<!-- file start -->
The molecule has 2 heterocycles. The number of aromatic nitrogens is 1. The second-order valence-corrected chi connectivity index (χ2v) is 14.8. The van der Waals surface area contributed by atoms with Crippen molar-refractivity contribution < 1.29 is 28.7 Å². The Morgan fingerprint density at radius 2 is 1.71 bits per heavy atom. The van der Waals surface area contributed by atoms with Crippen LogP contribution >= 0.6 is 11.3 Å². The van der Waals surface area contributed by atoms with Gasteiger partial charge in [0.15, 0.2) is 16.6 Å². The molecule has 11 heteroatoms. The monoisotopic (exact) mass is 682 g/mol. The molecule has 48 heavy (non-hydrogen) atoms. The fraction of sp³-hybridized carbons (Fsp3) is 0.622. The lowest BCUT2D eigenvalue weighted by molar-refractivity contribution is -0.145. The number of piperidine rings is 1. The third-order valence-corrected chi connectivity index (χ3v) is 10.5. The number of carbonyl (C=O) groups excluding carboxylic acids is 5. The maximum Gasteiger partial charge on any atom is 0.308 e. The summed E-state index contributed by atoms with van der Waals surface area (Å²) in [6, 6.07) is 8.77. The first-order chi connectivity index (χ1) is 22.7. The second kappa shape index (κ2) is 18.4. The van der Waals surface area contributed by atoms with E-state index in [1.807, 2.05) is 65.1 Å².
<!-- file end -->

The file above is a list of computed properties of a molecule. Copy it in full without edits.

The molecule has 2 heterocycles. The number of aromatic nitrogens is 1. The second-order valence-corrected chi connectivity index (χ2v) is 14.8. The van der Waals surface area contributed by atoms with Crippen molar-refractivity contribution < 1.29 is 28.7 Å². The Morgan fingerprint density at radius 2 is 1.71 bits per heavy atom. The van der Waals surface area contributed by atoms with Crippen LogP contribution >= 0.6 is 11.3 Å². The van der Waals surface area contributed by atoms with Gasteiger partial charge in [0.15, 0.2) is 16.6 Å². The molecule has 11 heteroatoms. The monoisotopic (exact) mass is 682 g/mol. The molecule has 48 heavy (non-hydrogen) atoms. The fraction of sp³-hybridized carbons (Fsp3) is 0.622. The lowest BCUT2D eigenvalue weighted by molar-refractivity contribution is -0.145. The number of piperidine rings is 1. The third-order valence-corrected chi connectivity index (χ3v) is 10.5. The number of carbonyl (C=O) groups excluding carboxylic acids is 5. The maximum Gasteiger partial charge on any atom is 0.308 e. The summed E-state index contributed by atoms with van der Waals surface area (Å²) in [6, 6.07) is 8.77. The first-order chi connectivity index (χ1) is 22.7. The second kappa shape index (κ2) is 18.4. The van der Waals surface area contributed by atoms with E-state index in [1.807, 2.05) is 65.1 Å².